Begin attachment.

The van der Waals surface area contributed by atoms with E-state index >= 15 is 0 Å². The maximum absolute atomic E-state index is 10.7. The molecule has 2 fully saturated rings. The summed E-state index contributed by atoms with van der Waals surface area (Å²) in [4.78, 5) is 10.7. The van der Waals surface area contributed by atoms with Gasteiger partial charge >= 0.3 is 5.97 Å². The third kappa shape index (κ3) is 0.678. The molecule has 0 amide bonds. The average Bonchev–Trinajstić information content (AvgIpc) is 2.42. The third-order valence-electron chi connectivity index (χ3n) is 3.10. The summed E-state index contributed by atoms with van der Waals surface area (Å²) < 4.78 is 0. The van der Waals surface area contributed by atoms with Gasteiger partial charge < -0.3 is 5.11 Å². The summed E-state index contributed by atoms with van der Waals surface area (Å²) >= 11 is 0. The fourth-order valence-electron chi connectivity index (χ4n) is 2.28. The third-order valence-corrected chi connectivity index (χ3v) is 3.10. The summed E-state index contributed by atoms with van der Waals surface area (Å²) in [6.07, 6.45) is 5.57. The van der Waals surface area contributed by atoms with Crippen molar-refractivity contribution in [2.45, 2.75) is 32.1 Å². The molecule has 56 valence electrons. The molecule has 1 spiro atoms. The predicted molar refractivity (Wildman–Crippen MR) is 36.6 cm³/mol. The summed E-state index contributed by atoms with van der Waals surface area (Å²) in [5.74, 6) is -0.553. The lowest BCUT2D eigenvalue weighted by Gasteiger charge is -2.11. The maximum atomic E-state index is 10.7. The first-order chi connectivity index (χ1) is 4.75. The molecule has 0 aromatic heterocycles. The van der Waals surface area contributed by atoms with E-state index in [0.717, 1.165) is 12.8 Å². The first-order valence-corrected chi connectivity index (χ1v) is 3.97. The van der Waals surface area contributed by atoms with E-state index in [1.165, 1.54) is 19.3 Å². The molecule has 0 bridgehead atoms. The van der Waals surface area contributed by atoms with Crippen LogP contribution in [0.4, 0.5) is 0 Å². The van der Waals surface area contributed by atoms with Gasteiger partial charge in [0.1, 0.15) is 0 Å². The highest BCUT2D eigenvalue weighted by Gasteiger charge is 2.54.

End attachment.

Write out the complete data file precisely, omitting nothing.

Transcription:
The van der Waals surface area contributed by atoms with E-state index >= 15 is 0 Å². The maximum absolute atomic E-state index is 10.7. The molecule has 2 fully saturated rings. The summed E-state index contributed by atoms with van der Waals surface area (Å²) in [4.78, 5) is 10.7. The van der Waals surface area contributed by atoms with Gasteiger partial charge >= 0.3 is 5.97 Å². The third kappa shape index (κ3) is 0.678. The molecule has 0 amide bonds. The average Bonchev–Trinajstić information content (AvgIpc) is 2.42. The third-order valence-electron chi connectivity index (χ3n) is 3.10. The summed E-state index contributed by atoms with van der Waals surface area (Å²) < 4.78 is 0. The van der Waals surface area contributed by atoms with Gasteiger partial charge < -0.3 is 5.11 Å². The summed E-state index contributed by atoms with van der Waals surface area (Å²) >= 11 is 0. The fourth-order valence-electron chi connectivity index (χ4n) is 2.28. The third-order valence-corrected chi connectivity index (χ3v) is 3.10. The summed E-state index contributed by atoms with van der Waals surface area (Å²) in [6.07, 6.45) is 5.57. The van der Waals surface area contributed by atoms with Crippen molar-refractivity contribution in [2.45, 2.75) is 32.1 Å². The molecule has 56 valence electrons. The molecule has 1 spiro atoms. The predicted molar refractivity (Wildman–Crippen MR) is 36.6 cm³/mol. The summed E-state index contributed by atoms with van der Waals surface area (Å²) in [5.74, 6) is -0.553. The lowest BCUT2D eigenvalue weighted by Gasteiger charge is -2.11. The maximum atomic E-state index is 10.7. The first-order chi connectivity index (χ1) is 4.75. The molecule has 0 aromatic heterocycles. The van der Waals surface area contributed by atoms with E-state index in [0.717, 1.165) is 12.8 Å². The first-order valence-corrected chi connectivity index (χ1v) is 3.97. The van der Waals surface area contributed by atoms with E-state index in [1.165, 1.54) is 19.3 Å². The molecule has 0 bridgehead atoms. The van der Waals surface area contributed by atoms with Crippen LogP contribution in [0.4, 0.5) is 0 Å². The van der Waals surface area contributed by atoms with Gasteiger partial charge in [0.1, 0.15) is 0 Å². The highest BCUT2D eigenvalue weighted by Gasteiger charge is 2.54.